Apple strikes with class action lawsuit over mobile app activity tracking

Apple Inc. records users’ private activity on mobile apps without their consent and despite its privacy safeguards in violation of California’s Invasion of Privacy Act, a proposed new federal class action lawsuit alleged.

Elliot Libman alleged in the lawsuit that Apple has assured users that they control the information they share when using mobile apps, but that those assurances are “totally false”.

“Privacy is one of the primary issues Apple uses to distinguish its products from competitors,” the lawsuit filed Thursday said. “But Apple’s privacy guarantees are completely illusory.”

Apple’s iPhones and other devices contain settings that are supposed to disable all tracking and sharing of app information, but the tech giant continues to collect, track and monetize their data even after consumers opt out. sharing, he said.

Apple’s “App Store” app provides an example of how the company collects user data: the app logs every action users take, what they typed, apps they searched, the advertisements they saw and how long they watched a given app. , the alleged lawsuit.

Most apps that send analytics data to Apple share consistent ID numbers, which helps Apple track user activity across all of its services, he said.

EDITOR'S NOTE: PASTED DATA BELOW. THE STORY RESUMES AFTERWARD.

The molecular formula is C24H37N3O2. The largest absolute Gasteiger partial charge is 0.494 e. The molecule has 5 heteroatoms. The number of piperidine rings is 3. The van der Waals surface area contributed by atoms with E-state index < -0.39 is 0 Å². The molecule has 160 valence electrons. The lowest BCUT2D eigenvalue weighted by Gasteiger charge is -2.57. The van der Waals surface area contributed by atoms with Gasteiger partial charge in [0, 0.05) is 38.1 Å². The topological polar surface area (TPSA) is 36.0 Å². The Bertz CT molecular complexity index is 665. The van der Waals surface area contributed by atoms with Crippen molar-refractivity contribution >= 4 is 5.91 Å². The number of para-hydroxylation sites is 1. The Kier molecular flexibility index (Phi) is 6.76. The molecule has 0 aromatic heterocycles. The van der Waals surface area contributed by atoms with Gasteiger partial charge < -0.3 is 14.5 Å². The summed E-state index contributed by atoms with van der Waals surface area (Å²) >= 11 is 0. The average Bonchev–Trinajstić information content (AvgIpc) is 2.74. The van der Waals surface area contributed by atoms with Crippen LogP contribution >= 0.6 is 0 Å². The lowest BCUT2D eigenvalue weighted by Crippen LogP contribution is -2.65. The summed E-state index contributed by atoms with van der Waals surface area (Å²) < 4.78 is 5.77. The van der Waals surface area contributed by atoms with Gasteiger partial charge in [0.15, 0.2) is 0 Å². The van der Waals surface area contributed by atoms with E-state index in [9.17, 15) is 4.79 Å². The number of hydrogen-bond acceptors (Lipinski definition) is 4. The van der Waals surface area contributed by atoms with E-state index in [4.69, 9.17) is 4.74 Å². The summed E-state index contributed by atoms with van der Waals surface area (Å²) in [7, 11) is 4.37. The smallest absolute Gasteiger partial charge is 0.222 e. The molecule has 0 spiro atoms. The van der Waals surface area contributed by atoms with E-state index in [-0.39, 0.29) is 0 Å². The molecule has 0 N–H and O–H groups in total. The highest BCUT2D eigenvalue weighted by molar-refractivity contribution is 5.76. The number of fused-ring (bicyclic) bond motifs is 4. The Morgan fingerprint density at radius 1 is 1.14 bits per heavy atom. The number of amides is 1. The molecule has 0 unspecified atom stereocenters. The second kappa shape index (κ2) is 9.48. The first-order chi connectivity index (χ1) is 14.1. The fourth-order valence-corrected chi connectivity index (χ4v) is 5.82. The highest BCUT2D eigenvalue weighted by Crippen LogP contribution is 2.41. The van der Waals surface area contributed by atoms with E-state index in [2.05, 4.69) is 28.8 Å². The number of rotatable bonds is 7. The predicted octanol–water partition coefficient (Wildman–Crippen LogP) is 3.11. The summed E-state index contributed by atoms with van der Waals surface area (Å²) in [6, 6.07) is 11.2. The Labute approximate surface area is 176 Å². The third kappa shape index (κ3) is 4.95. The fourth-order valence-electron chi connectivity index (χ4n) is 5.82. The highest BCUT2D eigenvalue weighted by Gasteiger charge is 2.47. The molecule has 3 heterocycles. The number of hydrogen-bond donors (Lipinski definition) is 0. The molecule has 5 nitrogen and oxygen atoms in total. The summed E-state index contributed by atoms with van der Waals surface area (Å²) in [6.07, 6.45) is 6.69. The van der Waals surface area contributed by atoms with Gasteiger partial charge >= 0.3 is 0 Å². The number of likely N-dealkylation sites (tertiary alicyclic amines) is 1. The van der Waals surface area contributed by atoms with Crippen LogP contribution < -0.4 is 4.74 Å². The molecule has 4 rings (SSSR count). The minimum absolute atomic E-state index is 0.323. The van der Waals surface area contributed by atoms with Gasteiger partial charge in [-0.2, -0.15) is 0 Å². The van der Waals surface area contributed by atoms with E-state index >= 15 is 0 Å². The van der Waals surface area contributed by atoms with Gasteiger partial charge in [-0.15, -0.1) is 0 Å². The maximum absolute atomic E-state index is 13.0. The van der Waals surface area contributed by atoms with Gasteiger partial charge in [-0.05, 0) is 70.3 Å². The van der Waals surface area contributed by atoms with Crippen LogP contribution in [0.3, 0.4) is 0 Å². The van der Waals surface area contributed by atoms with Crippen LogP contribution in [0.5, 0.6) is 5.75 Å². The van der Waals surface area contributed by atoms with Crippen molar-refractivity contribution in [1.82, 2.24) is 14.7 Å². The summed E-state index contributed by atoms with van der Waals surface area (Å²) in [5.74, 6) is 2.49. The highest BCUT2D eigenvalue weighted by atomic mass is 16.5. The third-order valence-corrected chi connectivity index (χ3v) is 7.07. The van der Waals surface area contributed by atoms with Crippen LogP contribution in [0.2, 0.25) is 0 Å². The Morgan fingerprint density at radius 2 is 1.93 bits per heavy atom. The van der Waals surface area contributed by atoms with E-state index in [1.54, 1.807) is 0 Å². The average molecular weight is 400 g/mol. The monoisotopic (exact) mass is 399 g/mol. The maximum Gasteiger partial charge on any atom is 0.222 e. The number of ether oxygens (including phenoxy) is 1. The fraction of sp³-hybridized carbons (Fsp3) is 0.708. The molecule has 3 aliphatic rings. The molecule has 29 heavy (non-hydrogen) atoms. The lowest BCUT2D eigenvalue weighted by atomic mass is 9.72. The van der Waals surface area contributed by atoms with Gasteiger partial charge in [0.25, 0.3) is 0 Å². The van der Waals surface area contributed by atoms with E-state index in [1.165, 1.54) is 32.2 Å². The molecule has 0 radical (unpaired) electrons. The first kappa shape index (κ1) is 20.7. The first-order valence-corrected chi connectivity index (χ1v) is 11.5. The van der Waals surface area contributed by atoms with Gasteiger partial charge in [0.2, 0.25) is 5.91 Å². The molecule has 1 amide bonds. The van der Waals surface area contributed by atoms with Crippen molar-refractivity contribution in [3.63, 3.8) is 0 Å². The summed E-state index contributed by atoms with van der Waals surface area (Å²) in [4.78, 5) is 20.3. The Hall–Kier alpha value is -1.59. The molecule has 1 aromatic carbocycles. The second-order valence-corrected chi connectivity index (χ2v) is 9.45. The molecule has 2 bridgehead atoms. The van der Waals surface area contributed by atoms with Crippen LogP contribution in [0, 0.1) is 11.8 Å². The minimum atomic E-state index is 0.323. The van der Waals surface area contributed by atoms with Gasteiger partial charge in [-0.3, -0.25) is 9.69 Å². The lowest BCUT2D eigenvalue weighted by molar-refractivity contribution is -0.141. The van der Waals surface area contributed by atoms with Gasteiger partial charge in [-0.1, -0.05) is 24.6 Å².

“Through its pervasive and illegal activity of tracking and data collection, Apple knows even the most intimate and potentially embarrassing aspects of the user’s use of the app, whether or not the user accepts the offer. Apple’s delusion to keep these activities private,” the lawsuit said.

Reasons for action: unjust enrichment, invasion of privacy, CIPA violations.

Relief: Class certification, injunction, compensatory damages, statutory damages, punitive damages, restitution, attorneys’ fees and costs.

Potential class size: hundreds of thousands of members, according to the complaint.

Answer: Apple did not immediately respond to an emailed request for comment.

Lawyers: Bursor & Fisher PA represents Libman and the proposed class.

The case is Libman v. Apple, ND Cal., No. 5:22-cv-07069, complaint filed 11/10/22.

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